Full Color (CMYK) vs. Spot Colour (PMS)
In the graphic design profession there are three main colour models used for design
depending on the application: CMYK, PMS and RGB
Full Colur (CMYK)
CMYK stands for cyan,magenta, yellow, and black.It is referred to as fourcolour process and is commonly used for printed materials that include images, photos or documents with many colours. These four colours are printed in tiny dots, which when layered onto each other can produce a wide range of colours.
Spot Colour (PMS)
PMS — or Pantone matching system — is the most widely used system for specifying and blending match colours. Thissystem identifies more than 700 colours, provides designers
with swatches for specific colours, and gives printers a formula for making these. They are also known as spot colours, and are used when a specific colour is required, for example. Metallic and fluorescent colours cannot be achieved by using four-colour process printing.A spot colour is necessary for printing these colours.
RGB stands for red, green, and blue. These are the colours used on a computer monitor to create colour images on the screen. However,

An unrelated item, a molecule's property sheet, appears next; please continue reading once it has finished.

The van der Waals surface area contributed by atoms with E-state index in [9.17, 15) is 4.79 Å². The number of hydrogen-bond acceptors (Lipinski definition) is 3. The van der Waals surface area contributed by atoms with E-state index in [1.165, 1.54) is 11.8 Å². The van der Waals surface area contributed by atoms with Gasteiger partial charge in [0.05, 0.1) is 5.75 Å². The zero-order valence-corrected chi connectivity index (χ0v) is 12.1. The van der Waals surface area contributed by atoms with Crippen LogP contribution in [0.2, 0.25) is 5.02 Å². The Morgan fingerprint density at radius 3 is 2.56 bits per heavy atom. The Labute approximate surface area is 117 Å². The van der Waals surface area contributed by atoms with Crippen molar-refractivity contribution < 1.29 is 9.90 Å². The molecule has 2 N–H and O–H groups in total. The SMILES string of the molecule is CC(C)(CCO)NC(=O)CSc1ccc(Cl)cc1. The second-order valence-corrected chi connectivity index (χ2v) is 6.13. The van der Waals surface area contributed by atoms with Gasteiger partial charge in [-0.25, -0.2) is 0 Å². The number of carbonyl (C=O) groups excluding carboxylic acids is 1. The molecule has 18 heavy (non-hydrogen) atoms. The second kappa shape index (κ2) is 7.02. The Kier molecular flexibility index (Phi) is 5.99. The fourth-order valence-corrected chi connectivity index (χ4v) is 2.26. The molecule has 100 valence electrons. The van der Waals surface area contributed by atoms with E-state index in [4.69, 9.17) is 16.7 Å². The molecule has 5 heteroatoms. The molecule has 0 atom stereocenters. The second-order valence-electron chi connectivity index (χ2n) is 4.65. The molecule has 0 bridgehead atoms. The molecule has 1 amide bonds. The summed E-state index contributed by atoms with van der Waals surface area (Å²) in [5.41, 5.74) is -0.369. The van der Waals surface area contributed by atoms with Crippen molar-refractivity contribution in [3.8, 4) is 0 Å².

when it comes to printing, they must be converted to CMYK. RGB colours are used when designing for web or multimedia.
When to use.
CMYK colours can be used in both Digital and Offset printing and give a similar result.PMS colours can be used in Digital printing but is converted to CMYK so the results will not be as accurate as using PMS colours for Offset printing where a PMS specific ink is used to produce the colour. RGB colours can be used in both Digital & Offset printing but will be converted to CMYK in both processes. As RGB colours are used to display colour on a monitor they will vary considerably when output to Digital or Offset printers.